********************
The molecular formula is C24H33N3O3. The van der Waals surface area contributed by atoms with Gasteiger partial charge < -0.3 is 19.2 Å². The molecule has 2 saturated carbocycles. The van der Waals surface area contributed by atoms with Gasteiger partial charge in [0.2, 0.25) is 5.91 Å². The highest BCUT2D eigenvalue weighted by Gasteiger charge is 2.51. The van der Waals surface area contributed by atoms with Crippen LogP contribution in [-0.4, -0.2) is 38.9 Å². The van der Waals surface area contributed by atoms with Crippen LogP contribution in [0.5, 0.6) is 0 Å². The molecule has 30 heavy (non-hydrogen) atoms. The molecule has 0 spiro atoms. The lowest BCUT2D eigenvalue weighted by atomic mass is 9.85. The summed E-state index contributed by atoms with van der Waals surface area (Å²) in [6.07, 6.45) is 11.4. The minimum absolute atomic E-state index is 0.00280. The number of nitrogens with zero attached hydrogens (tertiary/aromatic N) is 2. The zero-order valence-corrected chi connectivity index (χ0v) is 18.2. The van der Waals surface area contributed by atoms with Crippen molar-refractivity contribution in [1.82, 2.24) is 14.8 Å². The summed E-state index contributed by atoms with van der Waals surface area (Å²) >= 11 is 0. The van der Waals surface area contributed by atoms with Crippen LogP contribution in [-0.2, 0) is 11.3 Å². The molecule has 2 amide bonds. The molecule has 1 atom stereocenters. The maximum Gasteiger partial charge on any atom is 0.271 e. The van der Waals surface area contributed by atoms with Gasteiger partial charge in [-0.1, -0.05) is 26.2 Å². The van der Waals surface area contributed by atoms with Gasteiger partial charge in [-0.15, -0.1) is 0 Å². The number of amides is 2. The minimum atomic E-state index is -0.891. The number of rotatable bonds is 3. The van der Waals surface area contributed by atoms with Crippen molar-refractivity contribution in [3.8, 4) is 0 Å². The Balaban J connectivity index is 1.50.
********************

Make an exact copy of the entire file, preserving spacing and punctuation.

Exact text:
The molecular formula is C24H33N3O3. The van der Waals surface area contributed by atoms with Gasteiger partial charge < -0.3 is 19.2 Å². The molecule has 2 saturated carbocycles. The van der Waals surface area contributed by atoms with Gasteiger partial charge in [0.2, 0.25) is 5.91 Å². The highest BCUT2D eigenvalue weighted by Gasteiger charge is 2.51. The van der Waals surface area contributed by atoms with Crippen LogP contribution in [-0.4, -0.2) is 38.9 Å². The van der Waals surface area contributed by atoms with Crippen LogP contribution in [0.5, 0.6) is 0 Å². The molecule has 30 heavy (non-hydrogen) atoms. The molecule has 0 spiro atoms. The lowest BCUT2D eigenvalue weighted by atomic mass is 9.85. The summed E-state index contributed by atoms with van der Waals surface area (Å²) in [6.07, 6.45) is 11.4. The minimum absolute atomic E-state index is 0.00280. The number of nitrogens with zero attached hydrogens (tertiary/aromatic N) is 2. The zero-order valence-corrected chi connectivity index (χ0v) is 18.2. The van der Waals surface area contributed by atoms with Crippen molar-refractivity contribution in [1.82, 2.24) is 14.8 Å². The summed E-state index contributed by atoms with van der Waals surface area (Å²) >= 11 is 0. The van der Waals surface area contributed by atoms with Crippen LogP contribution in [-0.2, 0) is 11.3 Å². The molecule has 2 amide bonds. The molecule has 1 atom stereocenters. The maximum Gasteiger partial charge on any atom is 0.271 e. The van der Waals surface area contributed by atoms with Gasteiger partial charge in [-0.1, -0.05) is 26.2 Å². The van der Waals surface area contributed by atoms with Gasteiger partial charge in [-0.15, -0.1) is 0 Å². The number of amides is 2. The minimum atomic E-state index is -0.891. The number of rotatable bonds is 3. The van der Waals surface area contributed by atoms with Crippen molar-refractivity contribution in [3.8, 4) is 0 Å². The Balaban J connectivity index is 1.50.